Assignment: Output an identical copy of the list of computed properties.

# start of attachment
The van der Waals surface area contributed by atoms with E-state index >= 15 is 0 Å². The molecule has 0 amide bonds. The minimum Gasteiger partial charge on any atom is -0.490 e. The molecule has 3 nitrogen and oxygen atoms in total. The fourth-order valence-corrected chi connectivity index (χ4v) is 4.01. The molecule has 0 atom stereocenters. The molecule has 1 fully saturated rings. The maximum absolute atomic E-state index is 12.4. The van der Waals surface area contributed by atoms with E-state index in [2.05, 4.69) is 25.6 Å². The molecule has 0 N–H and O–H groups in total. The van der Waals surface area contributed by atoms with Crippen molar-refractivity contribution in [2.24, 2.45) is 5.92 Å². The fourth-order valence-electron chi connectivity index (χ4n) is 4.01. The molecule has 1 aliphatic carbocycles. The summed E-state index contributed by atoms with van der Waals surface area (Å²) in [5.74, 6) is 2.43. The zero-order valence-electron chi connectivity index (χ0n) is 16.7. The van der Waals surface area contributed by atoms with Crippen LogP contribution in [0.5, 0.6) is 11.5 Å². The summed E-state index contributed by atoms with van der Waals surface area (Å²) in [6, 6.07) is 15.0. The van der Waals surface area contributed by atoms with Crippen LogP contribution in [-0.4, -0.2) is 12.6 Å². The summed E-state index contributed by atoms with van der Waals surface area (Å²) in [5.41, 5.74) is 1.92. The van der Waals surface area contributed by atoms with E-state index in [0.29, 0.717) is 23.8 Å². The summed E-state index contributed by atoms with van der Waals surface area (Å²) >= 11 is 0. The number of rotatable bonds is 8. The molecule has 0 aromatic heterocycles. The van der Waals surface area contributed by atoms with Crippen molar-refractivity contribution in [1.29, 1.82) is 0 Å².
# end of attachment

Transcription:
The van der Waals surface area contributed by atoms with E-state index >= 15 is 0 Å². The molecule has 0 amide bonds. The minimum Gasteiger partial charge on any atom is -0.490 e. The molecule has 3 nitrogen and oxygen atoms in total. The fourth-order valence-corrected chi connectivity index (χ4v) is 4.01. The molecule has 0 atom stereocenters. The molecule has 1 fully saturated rings. The maximum absolute atomic E-state index is 12.4. The van der Waals surface area contributed by atoms with E-state index in [2.05, 4.69) is 25.6 Å². The molecule has 0 N–H and O–H groups in total. The van der Waals surface area contributed by atoms with Crippen molar-refractivity contribution in [2.24, 2.45) is 5.92 Å². The fourth-order valence-electron chi connectivity index (χ4n) is 4.01. The molecule has 1 aliphatic carbocycles. The summed E-state index contributed by atoms with van der Waals surface area (Å²) in [5.74, 6) is 2.43. The zero-order valence-electron chi connectivity index (χ0n) is 16.7. The van der Waals surface area contributed by atoms with Crippen LogP contribution in [0.5, 0.6) is 11.5 Å². The summed E-state index contributed by atoms with van der Waals surface area (Å²) in [6, 6.07) is 15.0. The van der Waals surface area contributed by atoms with Crippen LogP contribution in [-0.4, -0.2) is 12.6 Å². The summed E-state index contributed by atoms with van der Waals surface area (Å²) in [5.41, 5.74) is 1.92. The van der Waals surface area contributed by atoms with E-state index in [0.29, 0.717) is 23.8 Å². The summed E-state index contributed by atoms with van der Waals surface area (Å²) >= 11 is 0. The number of rotatable bonds is 8. The molecule has 0 aromatic heterocycles. The van der Waals surface area contributed by atoms with Crippen molar-refractivity contribution in [1.29, 1.82) is 0 Å².